Excitement crackled through the main room, which had been prepared for the occasion. All around the communal tables sat people ready to give thanks. “I’m grateful because I will cross tomorrow,” said one person who had been waiting months for an appointment. “I’m grateful because I’m waiting [here], and I’m safe,” said another. “I’m grateful for this meal…and that I do not have to wash dishes,” a third added with an impish grin. Thanks to you, we were able to share our Thanksgiving traditions with 150 displaced people staying at two shelters we support in Juarez, near the US Mexico border.
Food is a language of connection. Sharing a meal gathers people around a table, reaffirming that we are alive and present in that moment. Eating together, we journey through past memories as we create new ones, stamped indelibly by experiencing a particular meal. The meal you brought included delicious chicken breast stuffed with cheese and ham, mashed potatoes with parmesan cheese, seasoned salad, and pasta. We bought the meals and accompanying cans of soda from a local restaurant to support neighborhood businesses near the shelters with which we partner.
Sharing a meal builds empathy because food makes us curious about other cultures and deepens our understanding of communities different from our own. While we were having Thanksgiving dinner at a shelter, one of our guests explained that people do not eat turkey during the holidays in Venezuela. Instead, they eat a delicious lechon or pig. While he was explaining how to cook a pig and what kind of spices to use, another guest shared his family’s special recipe. Smiles were seen all around the tables as people once more thanked the hands that had prepared the meal and the donors who made the Thanksgiving meal possible.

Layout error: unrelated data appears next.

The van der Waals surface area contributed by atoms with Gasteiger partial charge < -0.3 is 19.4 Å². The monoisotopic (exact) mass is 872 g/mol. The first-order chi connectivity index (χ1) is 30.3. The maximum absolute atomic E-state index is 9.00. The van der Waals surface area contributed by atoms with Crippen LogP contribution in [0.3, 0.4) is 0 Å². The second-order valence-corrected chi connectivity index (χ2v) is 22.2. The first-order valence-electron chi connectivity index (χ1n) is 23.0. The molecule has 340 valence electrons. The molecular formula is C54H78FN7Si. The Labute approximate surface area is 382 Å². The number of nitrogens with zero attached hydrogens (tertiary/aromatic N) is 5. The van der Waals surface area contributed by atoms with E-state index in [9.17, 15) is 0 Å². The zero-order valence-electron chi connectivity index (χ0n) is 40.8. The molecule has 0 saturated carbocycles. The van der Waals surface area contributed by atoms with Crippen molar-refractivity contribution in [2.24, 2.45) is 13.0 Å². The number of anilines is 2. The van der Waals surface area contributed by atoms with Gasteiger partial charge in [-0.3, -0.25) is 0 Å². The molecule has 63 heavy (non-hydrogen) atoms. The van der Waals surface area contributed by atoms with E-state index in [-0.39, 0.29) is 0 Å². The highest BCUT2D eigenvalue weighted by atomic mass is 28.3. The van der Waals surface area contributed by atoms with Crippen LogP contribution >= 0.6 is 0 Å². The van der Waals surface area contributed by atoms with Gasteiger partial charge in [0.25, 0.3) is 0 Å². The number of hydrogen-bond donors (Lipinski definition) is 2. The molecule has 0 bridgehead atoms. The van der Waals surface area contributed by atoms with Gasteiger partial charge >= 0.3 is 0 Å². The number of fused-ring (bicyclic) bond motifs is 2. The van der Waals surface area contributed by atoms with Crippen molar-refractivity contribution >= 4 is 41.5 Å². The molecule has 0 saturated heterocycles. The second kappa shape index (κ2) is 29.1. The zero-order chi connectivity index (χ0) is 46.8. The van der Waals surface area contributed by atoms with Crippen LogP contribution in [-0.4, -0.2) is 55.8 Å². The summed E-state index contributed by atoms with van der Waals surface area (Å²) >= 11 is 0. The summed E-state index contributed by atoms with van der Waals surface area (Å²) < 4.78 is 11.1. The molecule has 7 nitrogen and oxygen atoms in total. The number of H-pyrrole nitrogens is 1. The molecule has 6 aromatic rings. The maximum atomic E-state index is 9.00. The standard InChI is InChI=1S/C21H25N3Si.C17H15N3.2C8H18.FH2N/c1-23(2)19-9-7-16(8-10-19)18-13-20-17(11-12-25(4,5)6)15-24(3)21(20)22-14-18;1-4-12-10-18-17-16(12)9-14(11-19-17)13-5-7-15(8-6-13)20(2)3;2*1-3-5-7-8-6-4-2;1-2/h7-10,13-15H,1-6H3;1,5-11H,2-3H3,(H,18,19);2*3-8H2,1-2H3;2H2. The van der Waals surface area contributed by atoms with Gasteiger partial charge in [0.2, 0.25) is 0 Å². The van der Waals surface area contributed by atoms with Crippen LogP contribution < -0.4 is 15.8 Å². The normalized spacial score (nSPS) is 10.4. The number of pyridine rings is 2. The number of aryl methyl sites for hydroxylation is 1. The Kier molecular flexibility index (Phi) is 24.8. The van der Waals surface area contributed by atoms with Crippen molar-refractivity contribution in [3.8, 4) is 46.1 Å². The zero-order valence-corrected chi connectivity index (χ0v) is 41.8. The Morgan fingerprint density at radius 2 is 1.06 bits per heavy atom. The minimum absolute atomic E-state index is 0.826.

“Thank you, Lord, for all the blessings you gave us this year. Thank you for the help you sent for our friends staying at this shelter, and thank you for supporting the work our friends from Preemptive Love do!” said the pastor running one of the shelters.
As Juarez continues receiving thousands of migrants, city shelters are at full capacity and struggle to meet the basic needs of displaced people waiting for their turn to cross. More than 10,000 migrants are waiting in Juarez, making the city the most populated center along the US Mexico border. As Mexico accelerates deportations, people stuck at the border experience increased anxiety and stress as they wait for any kind of answer, far from home and loved ones. Thanks to our community of peacebuilders, our Thanksgiving meal gave displaced people a respite from their troubles as one meal united us around the table, reigniting hope.
Put People First